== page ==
Lewis Hamilton and Max Verstappen strapped in for latest episode of a titanic battle
Reigning champion handed Dutchman brutal lesson in Bahrain and the two titans of F1 now head to Imola for the season's second grand prix
From the barren sands of Bahrain to the verdant countryside of northern Italy. Imola on Sunday will be a very different setting for round two of the titanic battle between Max Verstappen and Lewis Hamilton.
Point and squirt outside Manama gives way to Imola’s sweeping curves, high-speed corners and difficult dances through fast chicanes.
The early races of a season are always reminiscent of a blurred camera lens slowly coming in to focus. Who is the chaser? Who the pursuer? Is the qualifying advantage borne out over a race distance? It takes three or four races for a pin sharp image to emerge.
As fans salivate over the next instalment of the battle between these two titans my mind still lingers on the deciding corner of the Bahrain Grand Prix. Turn Four.
Verstappen had a better car and was hunting Hamilton down for a win that could have signalled the start of a changing of the guard at the very top of the sport.
F1 cars arrive there in top gear, flat out and straining, at 300kph scrape off nearly 170kph in a few hundred metres before diving into a tightening right-hander.
Carrying speed on the exit at around 130kph is vital; the advantage carries you through the flicks of 5, 6, 7, and into the hard right hairpin for eight. No overtaking places there. Then the squirt to the difficult double left hander for the dash down the back of the pit straight.
In the sweeping curves that follow there is little chance to counter attack until the final duo, Turns 14 and 15. So Four is vital.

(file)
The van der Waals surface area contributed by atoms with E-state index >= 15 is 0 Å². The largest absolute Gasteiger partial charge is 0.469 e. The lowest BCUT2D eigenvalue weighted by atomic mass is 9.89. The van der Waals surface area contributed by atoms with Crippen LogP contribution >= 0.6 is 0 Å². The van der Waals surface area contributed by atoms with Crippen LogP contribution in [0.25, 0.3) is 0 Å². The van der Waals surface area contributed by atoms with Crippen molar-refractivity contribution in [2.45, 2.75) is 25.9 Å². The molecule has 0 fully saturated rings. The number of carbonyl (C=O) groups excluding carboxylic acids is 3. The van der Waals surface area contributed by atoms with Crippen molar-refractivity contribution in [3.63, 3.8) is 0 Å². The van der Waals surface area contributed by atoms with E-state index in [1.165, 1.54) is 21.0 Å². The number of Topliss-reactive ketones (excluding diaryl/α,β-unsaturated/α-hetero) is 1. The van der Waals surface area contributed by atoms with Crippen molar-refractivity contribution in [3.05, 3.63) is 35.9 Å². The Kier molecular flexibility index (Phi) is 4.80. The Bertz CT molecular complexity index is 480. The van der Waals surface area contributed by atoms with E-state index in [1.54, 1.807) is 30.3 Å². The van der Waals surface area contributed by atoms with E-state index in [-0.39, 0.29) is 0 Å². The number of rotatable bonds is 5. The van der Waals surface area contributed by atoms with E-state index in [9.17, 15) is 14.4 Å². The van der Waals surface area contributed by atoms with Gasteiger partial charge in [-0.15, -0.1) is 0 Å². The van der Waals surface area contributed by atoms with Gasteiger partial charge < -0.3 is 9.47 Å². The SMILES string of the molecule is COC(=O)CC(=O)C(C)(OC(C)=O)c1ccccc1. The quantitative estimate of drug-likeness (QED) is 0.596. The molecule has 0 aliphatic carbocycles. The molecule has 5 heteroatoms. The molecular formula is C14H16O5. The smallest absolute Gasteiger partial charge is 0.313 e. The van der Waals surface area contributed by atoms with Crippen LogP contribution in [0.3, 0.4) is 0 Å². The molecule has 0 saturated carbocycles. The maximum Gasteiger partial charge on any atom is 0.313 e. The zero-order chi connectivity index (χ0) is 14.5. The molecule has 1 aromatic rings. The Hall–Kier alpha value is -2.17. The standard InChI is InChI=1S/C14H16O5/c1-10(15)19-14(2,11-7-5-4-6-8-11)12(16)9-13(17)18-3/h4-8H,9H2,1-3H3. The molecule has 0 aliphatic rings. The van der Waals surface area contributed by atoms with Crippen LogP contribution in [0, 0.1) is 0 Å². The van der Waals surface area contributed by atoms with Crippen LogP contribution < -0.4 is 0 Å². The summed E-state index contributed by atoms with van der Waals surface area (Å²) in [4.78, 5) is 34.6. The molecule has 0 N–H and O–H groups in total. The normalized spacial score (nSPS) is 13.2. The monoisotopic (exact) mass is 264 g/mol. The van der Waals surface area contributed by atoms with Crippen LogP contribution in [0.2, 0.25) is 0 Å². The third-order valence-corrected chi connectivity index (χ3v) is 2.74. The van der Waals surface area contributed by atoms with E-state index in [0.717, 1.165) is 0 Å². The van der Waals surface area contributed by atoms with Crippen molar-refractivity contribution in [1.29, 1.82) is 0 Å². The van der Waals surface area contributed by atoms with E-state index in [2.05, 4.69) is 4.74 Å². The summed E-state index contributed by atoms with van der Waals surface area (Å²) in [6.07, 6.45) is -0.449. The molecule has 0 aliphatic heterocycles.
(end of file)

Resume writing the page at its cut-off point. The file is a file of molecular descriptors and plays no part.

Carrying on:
The Dutchman dived past but Hamilton hugged the inside line as the Red Bull’s momentum carried it onto outlawed territory – an area specifically banned by the stewards in an unusual mid-race dictat.
One issued after Red Bull itself complained Hamilton was over-using it.
In his enthusiasm to grasp the moment after so many years of desperately chasing Mercedes’ shadow Verstappen got it all wrong.
Had he forgotten what was ahead? That the controversial Turn Four no-man’s land lay in wait? Or was he outfoxed by a veteran rival who him edged out of bounds?
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Then a second and third mistake followed, Verstappen handed the lead back too soon, dirtied his tyres and skidded wide. That was it. Game, set and win to Hamilton.
It was brutal lesson for the 23-year-old. Rooster to feather duster in a couple of corners. Second is salt in the wounds when you have the best car.
Race director Michael Masi’s mid-race ruling on Turn Four was irritatingly reminiscent of VAR, the video refereeing nonsense that is wrecking football. What is a foul one day is not the next.
The point is, though, that Verstappen surely knew the turn was coming up and the possible consequences of his dive around the outside.
In the pressure of the moment, in his desperation, maybe he was caught out.
And there, perhaps, is the critical difference between the two rivals: experience.
Ok, Hamilton has been in F1 15 years and Verstappen just seven but it goes deeper than that.
After an extensive karting career there were just 250 days between the time Verstappen started track racing and he first drove an F1 car in Japan. January 16 to October 3 2014. In between were just 47 races.
In contrast it took Hamilton six years: 2001 to 2006. His paymasters demanding he win the series before they bankrolled his promotion. In around 2,190 days he did 109 races across three formulae. If there was a lesson to learn he learned it.
Where Verstappen rocketed through the lower formula Hamilton’s meticulous preparation meant he was the best prepared racer in F1 history. And hasn’t it showed.
Red Bull boss Christian Horner had the chance to sign a youthful Hamilton from McLaren and I can’t help but wonder that having passed up the chance that time may explain why Red Bull went all out when a little known 17-year-old Dutchman came knocking.
The judgement has been borne out and the difference between Hamilton and Verstappen in nerve, talent, determination and speed is miniscule. In experience it is cavernous.
That’s not a criticism of Verstappen it’s just empirical fact. Some lessons you can only learn by making the mistake. And at this level they can be very expensive.
No amount of team strategy or technical knowledge can help. It’s seat of the pants stuff. Like Turn Four.
So the machinery may favour Verstappen but history and experience speak for Hamilton in this deliciously balanced world title fight.
Published: April 14, 2021 08:58 AM